I'm with Lucy (2002) / Comedy-Romance
MPAA Rated: R for some sexuality and language
Running Time: 90 min.
Cast: Monica Potter, Henry Thomas, David Boreanaz, Anthony LaPaglia, John Hannah, Gael Garcia Bernal, Harold Ramis, Julie Christie
Director: Jon Sherman
Screenplay: Eric Pomerance
Review published March 6, 2003
Interesting how such an well-made, amiable romantic comedy would practically head straight to video, especially one that is much better than the typical big budget releases. I guess that's why they are called hidden gems. I'm with Lucy isn't going to score any points on originality or even unpredictability, but given the limitations of the genre, it's a fine example of how to do it right. While Monica Potter (Con Air, Patch Adams) may have similar looks and mannerisms to another great romantic comedy actress, Julia Roberts, she is also blessed with some of the same talent, at least as far as comedic personality goes. Potter carries the film with her quirky charm and interesting, insightful delivery, and with a supporting cast as solid as this, it's a sweet, often funny film that should please those seeking one.
Potter is the titular character, Lucy, a young New York City woman recently dumped by her boyfriend for not being that great in the sack. Adding insult to injury, she is having a hard time finding Mr. Right now that she's free to mingle again, but have no fear, Lucy does eventually get married. In the meantime, we are introduced to the five men she has dated prior to the wedding: a recently-divorced entomologist (John Hannah, The Hurricane), a former star baseball player (Anthony LaPaglia, The Salton Sea), a yuppie computer salesman (Henry Thomas, Suicide Kings), a sex-hungry author (Gael Garcia Bernal, Don't Tempt Me), and an ambitious surgeon (David Boreanaz, "Angel"). They all have their own quirks, but only one wins his way into Lucy's heart.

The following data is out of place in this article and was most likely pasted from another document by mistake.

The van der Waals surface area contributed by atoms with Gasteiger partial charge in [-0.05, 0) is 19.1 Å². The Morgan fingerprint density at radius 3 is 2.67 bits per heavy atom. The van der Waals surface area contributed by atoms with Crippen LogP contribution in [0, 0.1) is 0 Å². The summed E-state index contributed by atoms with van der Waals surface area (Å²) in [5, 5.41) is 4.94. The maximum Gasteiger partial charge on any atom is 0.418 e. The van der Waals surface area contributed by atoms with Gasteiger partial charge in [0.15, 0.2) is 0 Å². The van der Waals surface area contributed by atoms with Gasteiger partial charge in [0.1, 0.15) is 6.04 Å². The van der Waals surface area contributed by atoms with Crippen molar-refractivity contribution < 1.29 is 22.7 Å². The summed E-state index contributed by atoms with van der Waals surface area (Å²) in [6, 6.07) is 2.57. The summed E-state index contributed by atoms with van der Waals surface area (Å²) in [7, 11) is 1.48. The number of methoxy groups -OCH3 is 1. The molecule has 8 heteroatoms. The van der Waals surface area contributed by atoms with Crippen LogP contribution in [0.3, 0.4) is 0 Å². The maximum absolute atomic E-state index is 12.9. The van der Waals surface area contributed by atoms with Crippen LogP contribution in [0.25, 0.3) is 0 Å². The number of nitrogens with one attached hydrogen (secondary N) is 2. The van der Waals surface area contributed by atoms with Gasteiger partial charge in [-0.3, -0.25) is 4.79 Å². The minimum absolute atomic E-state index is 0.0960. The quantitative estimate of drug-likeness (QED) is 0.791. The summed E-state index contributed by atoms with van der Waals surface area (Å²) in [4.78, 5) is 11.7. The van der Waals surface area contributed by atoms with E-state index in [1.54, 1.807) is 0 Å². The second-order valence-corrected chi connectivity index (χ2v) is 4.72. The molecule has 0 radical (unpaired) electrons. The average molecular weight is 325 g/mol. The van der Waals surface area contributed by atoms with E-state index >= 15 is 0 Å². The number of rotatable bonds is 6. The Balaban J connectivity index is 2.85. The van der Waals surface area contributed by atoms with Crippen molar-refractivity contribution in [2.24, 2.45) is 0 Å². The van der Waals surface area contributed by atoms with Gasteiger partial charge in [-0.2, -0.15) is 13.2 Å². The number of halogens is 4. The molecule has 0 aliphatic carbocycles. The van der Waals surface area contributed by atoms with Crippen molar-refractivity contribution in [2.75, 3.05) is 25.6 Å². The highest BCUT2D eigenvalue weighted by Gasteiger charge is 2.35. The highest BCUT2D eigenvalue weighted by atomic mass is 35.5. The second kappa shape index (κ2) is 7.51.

It takes a few scenes to get into I'm with Lucy, with its broad sense of humor meshed with a quieter, more introspective view on dating, but once things gel a bit, it almost never misses a beat. It's the second film by independent filmmaker Jon Sherman (Breathing Room), working with first-time screenwriter Eric Pomerance's script, but it feels like the work of more seasoned veterans, with a good balance of storytelling and character development that pays off quite well during the film's more romantic moments. Above and beyond all else, it's really the cast that shines in this one, with solid casting in each respective role, and, of course, Potter sparkles in her first starring role, hopefully the first of many.
So the next time you're in the video store and in the mood for a romantic comedy, take a look for I'm with Lucy, for a colorful and somewhat touching formula flick that will remind you of some of the best of Julia, and not just because of Potter. A very pleasant surprise on all counts.
©2003 Vince Leo